22 years. What do 22 years mean?
Itís almost exactly 22 years ago that I started these bike trips. I had a sabbatical year after ten years of teaching, and I figured a good way to former past second and third grade students who had moved from the area would be to take a little bike ride across the country. I had just gotten interested in biking back in 1980, and also figured I could take some good pictures to show the folks back home.
So, after doing a little reading and getting in better shape, I flew out to San Francisco, biked south into Mexico a bit, then across the southwestern desert, across the Mississippi at St. Louis, and then sprinted continually east to the shores of the Atlantic. That first trip was originally going to be the first AND last, but I suppose the biking bug had bit hard, and so now - on this trip - Iíll be biking in the last of the states to make it all 50 for me!!!! Also, on this trip Iíll roll over my 500th bike touring day - more than a year of my life seeing the world from a bicycle seat!
Through the amazing miracle of
digital retrieval I can plunk down here many of those very first words from that
first trip and others. Hereís what I wrote back when leaving on that first tour
in early March of 1980:
ďI had just been left at the
airport in New York.
I had never felt so alone.
I was about to be jetted the very furthest away Iíd ever been from home. I was about to be ripped from a nice cozy existence where my week was secure and neatly planned, to a life where every hour would be uncharted and new.
This was where all the bravado and big talk of the last couple months ended - and the reality of thousands of miles would begin. This was where the study and practice and workouts would have to start meshing together with some sort of everyday luck.
Success would mean living as Iíd never lived, propelling myself over 4,000 unknown miles through whole populations that were foreign to me. It would demand an extended physical exertion Iíd never known, taking me over parts of a huge continent where Iíd never been.
It would test my resolve, my training, my sense of adventure, my independence, my strength, my knowledge of people, and my ability to be separated from loved ones.
None of this really needed to be tested. And I began with a nervous apprehension mingled with a sense of high appreciate for the adventure to come.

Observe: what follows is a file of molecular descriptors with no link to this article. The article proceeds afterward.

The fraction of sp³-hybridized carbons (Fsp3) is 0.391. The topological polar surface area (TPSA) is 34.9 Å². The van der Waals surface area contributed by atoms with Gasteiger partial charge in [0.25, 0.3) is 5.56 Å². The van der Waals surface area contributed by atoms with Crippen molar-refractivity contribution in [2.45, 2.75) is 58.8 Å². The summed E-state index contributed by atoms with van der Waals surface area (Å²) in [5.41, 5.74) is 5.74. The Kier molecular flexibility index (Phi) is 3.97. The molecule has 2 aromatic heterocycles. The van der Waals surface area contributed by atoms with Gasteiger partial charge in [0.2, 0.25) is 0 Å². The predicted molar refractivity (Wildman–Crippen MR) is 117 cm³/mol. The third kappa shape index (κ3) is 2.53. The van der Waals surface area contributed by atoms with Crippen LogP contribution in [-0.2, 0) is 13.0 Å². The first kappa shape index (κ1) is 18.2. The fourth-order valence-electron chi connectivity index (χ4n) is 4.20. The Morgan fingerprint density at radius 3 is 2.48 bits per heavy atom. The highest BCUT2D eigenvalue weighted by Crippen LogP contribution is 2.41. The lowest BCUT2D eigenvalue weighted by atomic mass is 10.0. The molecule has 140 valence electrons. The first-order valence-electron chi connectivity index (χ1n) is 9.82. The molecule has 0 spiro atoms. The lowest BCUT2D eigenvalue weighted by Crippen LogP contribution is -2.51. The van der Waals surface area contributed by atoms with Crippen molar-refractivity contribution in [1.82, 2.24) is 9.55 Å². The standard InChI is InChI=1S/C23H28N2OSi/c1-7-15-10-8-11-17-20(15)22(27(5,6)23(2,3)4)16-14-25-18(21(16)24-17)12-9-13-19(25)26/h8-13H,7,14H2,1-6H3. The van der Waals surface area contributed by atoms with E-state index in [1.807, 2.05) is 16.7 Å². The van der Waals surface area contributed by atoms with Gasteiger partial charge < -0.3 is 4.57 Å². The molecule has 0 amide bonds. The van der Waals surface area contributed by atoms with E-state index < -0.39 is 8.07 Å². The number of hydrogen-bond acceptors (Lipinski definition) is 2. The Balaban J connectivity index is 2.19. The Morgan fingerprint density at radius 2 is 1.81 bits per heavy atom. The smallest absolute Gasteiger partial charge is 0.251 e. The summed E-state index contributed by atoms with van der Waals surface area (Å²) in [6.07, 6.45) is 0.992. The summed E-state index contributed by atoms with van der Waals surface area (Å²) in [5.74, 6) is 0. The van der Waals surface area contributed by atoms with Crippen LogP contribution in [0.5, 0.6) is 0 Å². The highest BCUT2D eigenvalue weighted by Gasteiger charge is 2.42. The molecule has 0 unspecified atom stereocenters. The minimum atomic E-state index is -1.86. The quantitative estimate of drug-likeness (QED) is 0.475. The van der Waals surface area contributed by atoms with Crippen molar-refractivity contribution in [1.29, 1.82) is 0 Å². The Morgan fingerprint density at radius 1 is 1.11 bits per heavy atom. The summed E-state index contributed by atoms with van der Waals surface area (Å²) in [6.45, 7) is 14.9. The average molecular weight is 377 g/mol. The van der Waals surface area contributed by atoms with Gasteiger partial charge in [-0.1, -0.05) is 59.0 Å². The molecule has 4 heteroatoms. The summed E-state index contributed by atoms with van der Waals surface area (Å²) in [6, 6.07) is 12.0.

I already missed my home, my comfy lifestyle - but at the same time, boy-oh-boy, was I ever looking forward to the next day....Ē
And so it is with this trip - again being jetted away - THIS time though even further away from home than before. (A whole bunch of time zones, and 4,920 miles away to be exact!) The planned 250+ miles of bicycling will be among the shorter trips - but it was 22 years in getting here, so Iíll sure try to savor it mightily.....
The trips are for the bicycling mainly. For meeting people and for the photography secondarily. But another of the main enjoyments has always been taking a good chunk of the day to scribe down all the trials and tribulations of the day - and share it with those interested. To use those wonderful things called words to try and breathe life into my experiences. Now, instead of ink pen and paper for my scrawly journal notes, I use a most modern 12-inch screened, 5-pound Apple Macintosh I-book on which I can take my words and send them anywhere in the world. Now not only can I scrawl out descriptives and outlines of my day, but with the help of a nifty digital camera, I can take a picture and share it with anyone on the planet who has access to a computer and a modem.
One other notes about these notes. I usually get one of two comments about them - one is that I go into waaaaayyyy toooooo much boring detail for some readers. The other is from people who say they feel like they are right along with me riding - and they love having that armchair experience without actually sweating up the Rockies or dealing with the camping stuff themselves. I hope you are one of the latter.
Also, please donít hesitate to email me along the way if you have a question or comment. Grist for some of the entries is made up of things Iíve overlooked writing about, but that someone has kindly pointed out to me.
These journal pages are for a broad audience. Some may know bicycling, camping, photography, geography, or bike touring intimately. Some may not know the difference between a spoke-wrench and a monkey wrench. But as I write for myself into the future (when I may not even be able to get ON a bicycle, much less pedal it for hundreds of miles), Iíll also try to write for yíall - and hoping against hope that youíll find some of this of interest, useful, entertaining - or perhaps just as a good antidote to insomnia...
Each bike trip has brought new views, and I can recall the trips in my memory, i can look at the photos, i can reread my journal notes - but there is NOTHING like that excitement and thrill of having the whole experience in front of you. Each trip is like that to a lesser degree: the unknown... the fear of failure, the anticipation of success. But going out for the first time in my opinion is a wonderfully powerful and enviable feeling.